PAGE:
“This seems . . . fine?” I offer, brushing against leather that melts under my hand, giving it a little squeeze.
I’m supposed to be Encouraging and Providing Feedback and Being Helpful, but the air is sticky and thick and the words get jumbled as they ricochet from my brain to my mouth. I move through the simulated rooms like water, touching little, saying less. I leave as little wake as possible as I wander through the vignettes of other lives. I take note of a stuffed bunny, a magazine left open, signs that someone wants us to believe that actual human life takes place in each two-meter square. It’s supposed to help you imagine yourself in the room, I think. Someone gets paid to think up ways to make us believe people actually live in these ersatz rooms. I wonder how much that person makes. How do you write a resume for a job like that?
I look around until I catch sight of mom. She’s looking excited about a chair-and-a-half, while I stand next to a bookshelf like a Sims character whose creator was called to dinner.
Furniture shopping is an exercise in imagination: think about who you are and who you want other people to think you are, and then decide which piece fits into that image of your life. I can’t help her make a choice between the thousand mirrors, because each one refracts back a small piece of the life I was supposed to be leading. Which me is the one with the gold gilt frame? Do I require green-room style lights around all four sides? I’m not sure, but considering I haven’t worn makeup in days (weeks?) and I’m stretching the farce that yoga pants are for yoga means the dressing room mirror is probably a stretch. Am I the kind of person who leaves an open copy of the Economist laying around to impress guests? I used to be, maybe the solid oak desk is a good idea. How sexy and confident am I? Maybe this crushed-velvet Vegas-style quilted headboard is The One.
My imagined life — the one where I had the Big Job in the Big City with the Big Paycheck and could finally pick out post-college, post-Ikea furniture — feels so far away it might as well be impossible. I’m trying to put aside the person I thought I was becoming — the one who would have reasoned thoughts about the benefits of a sectional couch, for example — for the person I am. The one who occupies a secondhand writing desk, which the former owner covered in cat stickers. The one who carried a portfolio full of posters eight thousand miles, only to never put them on the walls.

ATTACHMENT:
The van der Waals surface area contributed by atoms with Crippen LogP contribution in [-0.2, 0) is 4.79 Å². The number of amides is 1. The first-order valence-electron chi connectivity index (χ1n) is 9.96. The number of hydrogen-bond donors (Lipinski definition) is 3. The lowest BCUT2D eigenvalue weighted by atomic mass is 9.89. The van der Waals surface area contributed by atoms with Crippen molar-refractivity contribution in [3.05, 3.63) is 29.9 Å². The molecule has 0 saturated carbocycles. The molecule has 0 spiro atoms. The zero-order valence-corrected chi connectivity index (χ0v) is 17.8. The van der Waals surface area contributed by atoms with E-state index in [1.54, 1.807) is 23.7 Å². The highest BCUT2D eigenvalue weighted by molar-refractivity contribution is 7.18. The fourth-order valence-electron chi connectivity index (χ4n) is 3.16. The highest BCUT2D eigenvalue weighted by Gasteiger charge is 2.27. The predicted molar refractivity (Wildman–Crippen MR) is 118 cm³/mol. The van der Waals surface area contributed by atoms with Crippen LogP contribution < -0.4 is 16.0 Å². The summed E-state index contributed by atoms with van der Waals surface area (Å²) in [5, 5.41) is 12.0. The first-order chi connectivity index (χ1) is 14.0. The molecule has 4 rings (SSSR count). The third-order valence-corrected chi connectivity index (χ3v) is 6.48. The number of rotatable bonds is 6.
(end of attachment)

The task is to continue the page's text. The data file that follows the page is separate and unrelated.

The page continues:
All of this was supposed to be temporary. None of it was supposed to go this way. I never bothered picking furniture or decorating the walls because this phase wasn’t going to last very long. And after a year of form rejection emails, “I’m really sorry”s, and “we’ll keep your information on file”s, I can’t muster up the courage to bother imagining one more iota. My heart hurts at the thought of another exercise in imagining myself anywhere; as a result, picking a headboard feels like a bridge too far.
I am avoiding eye contact with the salespeople at the Ashley Home Furniture Center because I am preemptively ashamed. I cannot stomach conversations about sales prices, delivery options, or installation fees. At this rate, I might actually vomit. So I hold in all the thoughts that want to leap their way into words, and I let the heat fill my cheeks. I brush my fingers along crushed velvet and buttery suede. I knock my knuckles on dressers, shuffle my feet along the winding path. I move my body so that I don’t have to stop and consider anything, don’t have to make eye contact.
I look around for Mom. Maybe she’ll give me clues as to which pieces I’m supposed to like so I can provide the requisite encouragement. Maybe she’ll decide without me, and I can wander next door to the bookstore. Maybe I can sneak outside where it isn’t so hot, and I can wait it out until all this is over.
Someday, I’ll be able to hate furniture shopping for all the regular reasons: it’s time-consuming and expensive and so, so boring. But today, something between jealousy and grief leaks out as I say, “That one’s fine” for the thousandth time. It’s automatic, reflexive, and I’m not certain which knick knack or centerpiece I’m saying it about.
The higher-order part of my brain knows that this is temporary: the unemployment and the living with Mom and the secondhand desk. Eventually, it will be different. But the future where that is true — where I get to pick out which mirror feels most Like Me — is opaque and inaccessible. My imagination used all of its juice giving me the bravery to move continents, and then sputtered out along with all my job prospects. After my independence, my financial stability, and my dignity, my ability to imagine a near-term future has been suspended.
Of course, five years from now or so, I’ll be back on course, chasing promotions or toddlers or whatever. I’m not without confidence. But six months from now? A year? Which area rug do you choose when you aren’t sure where or when or in what context you’ll need one?
So here I am, having an existential crisis in the sea of bathroom vanities. I cannot bear to look up into my own shell-shocked face, so I choke back the emotion stuck in the middle of my throat. Then, I head back to where Mom is debating the merits of a candleholder. Now is not the time for crises. Now is the time for Supporting, for Encouraging, for Providing Feedback. For now, this is my job. The candleholder is fine. I’m fine. This entire charade is fine. Everything is fine. I nod politely, smile slightly. “It seems fine,” I manage.